The Oberlin Stories Project

On becoming a good researcher

Cassandra Dean ’17

“I am now able to conduct research at a higher level than most people expect of an undergraduate student, and my ability to network and schedule have improved dramatically.”

A cockatiel is perched on Cassandra's finder

To be an MD or PhD, you need something that makes you stand out. For me, that was joining a research lab at the start of my first year, after a positive gateway research experience at the University of Pennsylvania the summer before beginning college. Since then, having so much research experience has opened so many doors for me.

One day of Oberlin’s orientation is geared specifically towards incoming first-years learning about majors and minors at the department fair, in which academic ambassadors and professors from each academic department are all gathered in the Science Center Atrium. As a first-year, I focused on the science departments, and when I met A.J. Petit, an academic ambassador for neuroscience, I had no idea I was having one of those life-changing encounters that would affect the rest of my life—or at least the rest of my time at Oberlin. As I talked to A.J. about my research passions—namely, autism and genetics—he mentioned he could introduce me to the head of his lab (called a principal investigator, or P.I.), Leslie Kwakye, who just happened to have an autism and genetics project. I met Professor Kwakye that day and have been in her lab for three years and two summers since. I cannot even begin to accurately express how much I have learned from her or how many opportunities I have gained and experienced as a result of these three years.

I recently finished my second month in the Summer Undergraduate Research Program at Albert Einstein College of Medicine, one of the few institutions that offers a government-paid MD/PhD dual degree. The program is very competitive (550 applicants for 30 spots), but due to my recommendation letter from Professor Kwakye as well as my three years of research experience at Oberlin, I somehow managed to be accepted into the program. I have had the fortune of being able to work with a researcher and doctor at Cleveland Clinic, and I spent a month doing research in a toxicology lab at Duke University. I found these opportunities because I directly approached people I was lucky enough to meet along the way and asked whether they could take me on as an intern or knew someone else who could. Both were successful internships, and it’s all because I not only had prior research experience, but also because Professor Kwakye and A.J. both taught me the value of talking to people and networking. Without these skills, I doubt I would have found opportunities at Duke or Cleveland Clinic.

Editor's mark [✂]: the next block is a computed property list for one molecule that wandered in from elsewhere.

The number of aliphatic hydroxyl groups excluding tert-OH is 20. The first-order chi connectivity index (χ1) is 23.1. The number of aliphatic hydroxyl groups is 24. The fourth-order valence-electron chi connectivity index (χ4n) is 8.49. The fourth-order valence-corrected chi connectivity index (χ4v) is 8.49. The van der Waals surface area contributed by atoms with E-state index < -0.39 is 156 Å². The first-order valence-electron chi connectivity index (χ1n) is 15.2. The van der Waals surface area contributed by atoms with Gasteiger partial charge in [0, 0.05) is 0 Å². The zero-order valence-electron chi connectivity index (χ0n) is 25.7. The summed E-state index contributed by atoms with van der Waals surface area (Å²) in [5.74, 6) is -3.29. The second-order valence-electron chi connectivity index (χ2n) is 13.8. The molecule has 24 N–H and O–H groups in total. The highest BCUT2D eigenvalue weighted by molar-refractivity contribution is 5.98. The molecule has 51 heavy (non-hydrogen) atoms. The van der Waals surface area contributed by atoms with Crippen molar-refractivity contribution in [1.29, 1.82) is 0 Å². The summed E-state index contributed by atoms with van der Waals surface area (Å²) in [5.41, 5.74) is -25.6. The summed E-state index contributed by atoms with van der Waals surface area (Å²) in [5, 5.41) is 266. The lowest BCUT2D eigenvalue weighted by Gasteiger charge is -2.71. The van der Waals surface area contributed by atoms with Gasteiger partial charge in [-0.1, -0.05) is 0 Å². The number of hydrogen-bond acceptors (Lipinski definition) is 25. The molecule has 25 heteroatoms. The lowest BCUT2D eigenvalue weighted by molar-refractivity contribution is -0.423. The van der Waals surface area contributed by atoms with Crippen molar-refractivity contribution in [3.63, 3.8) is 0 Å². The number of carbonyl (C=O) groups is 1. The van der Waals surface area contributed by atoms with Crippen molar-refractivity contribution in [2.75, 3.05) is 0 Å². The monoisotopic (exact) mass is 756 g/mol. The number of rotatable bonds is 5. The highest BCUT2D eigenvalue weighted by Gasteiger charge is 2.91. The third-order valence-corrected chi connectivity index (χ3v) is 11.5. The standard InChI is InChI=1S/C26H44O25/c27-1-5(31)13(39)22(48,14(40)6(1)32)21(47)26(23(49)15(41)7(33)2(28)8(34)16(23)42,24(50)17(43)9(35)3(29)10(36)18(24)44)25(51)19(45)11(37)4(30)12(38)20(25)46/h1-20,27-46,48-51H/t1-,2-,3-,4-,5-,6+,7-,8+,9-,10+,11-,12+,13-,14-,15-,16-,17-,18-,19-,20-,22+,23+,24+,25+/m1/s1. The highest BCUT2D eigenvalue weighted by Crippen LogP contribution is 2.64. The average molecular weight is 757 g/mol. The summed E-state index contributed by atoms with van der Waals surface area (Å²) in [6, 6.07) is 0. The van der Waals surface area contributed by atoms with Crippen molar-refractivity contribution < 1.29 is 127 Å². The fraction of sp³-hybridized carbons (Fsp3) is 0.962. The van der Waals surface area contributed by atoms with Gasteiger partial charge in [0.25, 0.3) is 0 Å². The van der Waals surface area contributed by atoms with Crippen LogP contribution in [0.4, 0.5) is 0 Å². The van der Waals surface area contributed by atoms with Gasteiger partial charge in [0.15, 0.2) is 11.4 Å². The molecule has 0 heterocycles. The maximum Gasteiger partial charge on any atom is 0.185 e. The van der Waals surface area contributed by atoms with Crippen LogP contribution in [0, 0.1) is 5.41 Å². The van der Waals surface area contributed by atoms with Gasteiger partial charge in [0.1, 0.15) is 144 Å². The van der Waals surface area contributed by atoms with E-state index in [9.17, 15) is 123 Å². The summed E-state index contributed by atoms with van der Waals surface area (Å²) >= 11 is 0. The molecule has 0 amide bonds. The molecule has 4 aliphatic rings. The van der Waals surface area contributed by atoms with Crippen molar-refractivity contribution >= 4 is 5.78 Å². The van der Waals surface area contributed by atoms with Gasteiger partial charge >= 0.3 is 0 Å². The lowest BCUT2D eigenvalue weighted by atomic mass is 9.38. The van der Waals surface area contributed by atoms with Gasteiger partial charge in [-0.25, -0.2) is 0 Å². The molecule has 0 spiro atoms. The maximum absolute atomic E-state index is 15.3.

Doing research as a freshman was not easy by any stretch of the imagination. After all, it requires learning how to be a college student while simultaneously conducting research with students who are at a much higher level than you. Most research students are juniors or seniors—some are even fifth-years—and they all have been immersed in the work and taken the classes that are meant to build foundational knowledge. Neuroscience labs are especially difficult for incoming freshmen, due to lack of exposure to neuroscience classes or research. Joining a research lab as a freshman requires that you learn to balance your life and your schedule very quickly or you won’t be able to keep up, let alone build and improve your lab skills.

I am usually a quick learner, but even so, building research skills takes a lot of time and practice. Learning how to read, interpret, and critique primary research articles takes a lot of patience, because each research article needs to be considered within the context of the overall scientific literature in the field. Professor Kwakye stresses these skills to those in her lab, even though these are skills usually taught in graduate school. I learned a lot of fundamental lab skills—such as how to keep a lab notebook—from my first research experience prior to Oberlin, but it was really my time in Professor Kwakye’s lab that taught me how to be a good researcher. With these experiences, I am now able to conduct research at a higher level than most people expect of an undergraduate student, and my ability to network and schedule have improved dramatically. I am still a little awed sometimes at where I am now and how Oberlin helped me get here.